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Tandem Skydiving Goes Very Wrong

For her 80th birthday, Laverne decided that she wanted to go skydiving. While on the plane, the first problem encountered was she would not let go of the door and jump out. Finally, the professional skydiver manages to hold her hands long enough for them to both jump out of the plane. The skydiver who was there to record the jump recorded something that no one expected to happen. I wonder if Laverne took her copy home to show all the grandkids…. or an attorney.

Just watch. The first one-and-a-half minutes are a bit slow, so jump ahead to the 1:30 mark when she is on the plane and getting ready to jump….


The Daily Mail picked up on this story, too. Here are some snapshots they posted from the same video from The Chive:

39 Comments »

  1. Wow… I’ll say that things seemed like they went very wrong! I really have no knowledge of skydiving, but I can’t help but wonder if it would have been much better for Laverne to have her skydive aborted, rather than her getting forced into a fall out of the plane, by her guide prying her hands away from the sides of the exit.

    And beyond her getting half undressed by the fall, it also looked like she was in danger of falling out of her harness. Could that actually be possible?

    In any case, I still think that once she panicked and then she fought to stay in the plane, that she shouldn’t have been forced into the jump.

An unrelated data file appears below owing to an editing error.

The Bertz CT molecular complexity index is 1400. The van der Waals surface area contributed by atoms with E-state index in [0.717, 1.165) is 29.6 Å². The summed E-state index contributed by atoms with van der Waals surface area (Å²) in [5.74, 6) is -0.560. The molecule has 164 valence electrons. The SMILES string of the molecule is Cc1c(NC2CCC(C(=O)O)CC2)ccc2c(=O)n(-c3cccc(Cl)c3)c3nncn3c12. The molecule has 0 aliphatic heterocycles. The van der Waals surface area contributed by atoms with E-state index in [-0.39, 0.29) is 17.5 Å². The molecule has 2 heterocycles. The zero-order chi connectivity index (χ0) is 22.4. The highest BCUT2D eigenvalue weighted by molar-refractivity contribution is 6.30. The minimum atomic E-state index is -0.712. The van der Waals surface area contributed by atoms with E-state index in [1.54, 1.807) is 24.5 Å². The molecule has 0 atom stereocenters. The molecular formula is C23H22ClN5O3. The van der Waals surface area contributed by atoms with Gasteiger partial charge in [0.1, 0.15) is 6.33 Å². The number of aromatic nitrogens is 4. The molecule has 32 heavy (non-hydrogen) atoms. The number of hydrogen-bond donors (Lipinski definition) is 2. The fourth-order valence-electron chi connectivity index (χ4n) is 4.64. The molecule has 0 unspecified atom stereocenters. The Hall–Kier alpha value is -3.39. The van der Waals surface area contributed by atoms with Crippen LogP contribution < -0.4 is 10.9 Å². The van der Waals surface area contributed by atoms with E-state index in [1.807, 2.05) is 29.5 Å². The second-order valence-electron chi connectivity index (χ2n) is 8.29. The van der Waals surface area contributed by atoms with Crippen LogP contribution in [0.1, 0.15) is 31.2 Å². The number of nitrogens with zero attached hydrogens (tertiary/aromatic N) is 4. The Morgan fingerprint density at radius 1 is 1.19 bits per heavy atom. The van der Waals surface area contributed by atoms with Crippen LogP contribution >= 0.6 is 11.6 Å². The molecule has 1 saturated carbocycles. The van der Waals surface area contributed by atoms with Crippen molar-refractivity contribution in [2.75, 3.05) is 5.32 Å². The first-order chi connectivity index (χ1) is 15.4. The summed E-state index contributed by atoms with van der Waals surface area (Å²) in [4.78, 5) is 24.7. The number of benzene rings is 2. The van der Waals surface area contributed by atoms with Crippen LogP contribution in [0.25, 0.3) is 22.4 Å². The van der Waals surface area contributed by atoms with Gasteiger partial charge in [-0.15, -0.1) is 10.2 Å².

• When I went bungee-jumping, some climbing friends of mine ran the bungee tower (imagine that… just kind of go hand in hand), and they told me that they cannot force anyone to jump. I had asked if they ever pushed, even if the person jumping asks them to, and they said absolutely not. I think this jump should have been aborted, too. She’s very very lucky.

      • I’ve never done bungee-jumping or skydiving, and I’m beginning to think that my adrenalin junkie resume is incomplete and needs some updating – maybe this summer… we’ll see.

        So from what you’ve heard, she shouldn’t have been forced out of the plane, and it’s all on video… Kinda shocking that this all really happened.

  2. Hi,
    OMG she was so very lucky, she did everything she could to not leave the plane, this of course caused a lot of problems with the harness. They should of let the others in the plane go, and if she still didn’t want to go they should of aborted her jump.

    That is just so scary, I was waiting for the harness to break, and I also felt sorry for the guy trying to hold on to her, that would not of been easy, knowing that when he had to open the parachute, there was going to be one hell of a jolt. The look on his face when he was on the ground said it all.

    • I don’t feel sorry for her partner in the least. What he did was completely and totally WRONG! I hope he learned a huge lesson from what happened. It was obvious when he was struggling with her that she was coming out of the harness.

  3. I feel so sorry for her. That fear on her face …They were wrong to force her…Is there an update on her like how she felt after,that you can find? I would like to know her reaction to all this. WOW…

  4. I have to agree with everyone on here. This jump should have been aborted. Wow! I was expecting to see something funny…..maybe a bit of boobs being flashed by her (on purpose of course) but my jaw dropped once I saw what happened to this poor woman. Like Mary above, it would be nice to see if there have been any follow-up videos about her.